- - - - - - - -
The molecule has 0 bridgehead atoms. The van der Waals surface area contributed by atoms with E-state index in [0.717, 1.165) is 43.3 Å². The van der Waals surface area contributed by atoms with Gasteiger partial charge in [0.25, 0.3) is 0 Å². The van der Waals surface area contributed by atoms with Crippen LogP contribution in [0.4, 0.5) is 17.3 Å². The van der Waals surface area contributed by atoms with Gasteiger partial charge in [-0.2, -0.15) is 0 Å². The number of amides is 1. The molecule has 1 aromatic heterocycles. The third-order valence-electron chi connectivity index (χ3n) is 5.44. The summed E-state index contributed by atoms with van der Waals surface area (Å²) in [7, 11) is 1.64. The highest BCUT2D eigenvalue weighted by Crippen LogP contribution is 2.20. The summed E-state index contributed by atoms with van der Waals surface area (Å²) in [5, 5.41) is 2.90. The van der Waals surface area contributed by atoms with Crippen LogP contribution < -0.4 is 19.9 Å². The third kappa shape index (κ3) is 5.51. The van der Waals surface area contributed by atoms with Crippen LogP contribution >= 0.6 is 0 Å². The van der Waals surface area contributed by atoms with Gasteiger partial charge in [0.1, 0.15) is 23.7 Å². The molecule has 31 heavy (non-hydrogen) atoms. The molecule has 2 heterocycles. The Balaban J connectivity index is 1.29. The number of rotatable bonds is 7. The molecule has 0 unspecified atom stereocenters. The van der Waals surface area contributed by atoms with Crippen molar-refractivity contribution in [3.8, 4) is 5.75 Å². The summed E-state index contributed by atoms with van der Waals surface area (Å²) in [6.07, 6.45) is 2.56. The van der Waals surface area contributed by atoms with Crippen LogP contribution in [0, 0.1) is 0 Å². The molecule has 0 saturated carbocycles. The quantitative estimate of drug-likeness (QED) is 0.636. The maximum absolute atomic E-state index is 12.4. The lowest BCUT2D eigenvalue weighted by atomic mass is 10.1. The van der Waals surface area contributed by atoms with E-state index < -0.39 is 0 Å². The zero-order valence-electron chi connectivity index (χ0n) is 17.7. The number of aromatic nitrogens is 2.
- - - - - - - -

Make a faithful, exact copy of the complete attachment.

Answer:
The molecule has 0 bridgehead atoms. The van der Waals surface area contributed by atoms with E-state index in [0.717, 1.165) is 43.3 Å². The van der Waals surface area contributed by atoms with Gasteiger partial charge in [0.25, 0.3) is 0 Å². The van der Waals surface area contributed by atoms with Crippen LogP contribution in [0.4, 0.5) is 17.3 Å². The van der Waals surface area contributed by atoms with Gasteiger partial charge in [-0.2, -0.15) is 0 Å². The number of amides is 1. The molecule has 1 aromatic heterocycles. The third-order valence-electron chi connectivity index (χ3n) is 5.44. The summed E-state index contributed by atoms with van der Waals surface area (Å²) in [7, 11) is 1.64. The highest BCUT2D eigenvalue weighted by Crippen LogP contribution is 2.20. The summed E-state index contributed by atoms with van der Waals surface area (Å²) in [5, 5.41) is 2.90. The van der Waals surface area contributed by atoms with Crippen LogP contribution < -0.4 is 19.9 Å². The third kappa shape index (κ3) is 5.51. The van der Waals surface area contributed by atoms with Crippen LogP contribution >= 0.6 is 0 Å². The van der Waals surface area contributed by atoms with Gasteiger partial charge in [0.1, 0.15) is 23.7 Å². The molecule has 31 heavy (non-hydrogen) atoms. The molecule has 2 heterocycles. The Balaban J connectivity index is 1.29. The number of rotatable bonds is 7. The molecule has 0 unspecified atom stereocenters. The van der Waals surface area contributed by atoms with Crippen molar-refractivity contribution in [3.8, 4) is 5.75 Å². The summed E-state index contributed by atoms with van der Waals surface area (Å²) in [6.07, 6.45) is 2.56. The van der Waals surface area contributed by atoms with Crippen LogP contribution in [0, 0.1) is 0 Å². The molecule has 0 saturated carbocycles. The quantitative estimate of drug-likeness (QED) is 0.636. The maximum absolute atomic E-state index is 12.4. The lowest BCUT2D eigenvalue weighted by atomic mass is 10.1. The van der Waals surface area contributed by atoms with E-state index < -0.39 is 0 Å². The zero-order valence-electron chi connectivity index (χ0n) is 17.7. The number of aromatic nitrogens is 2.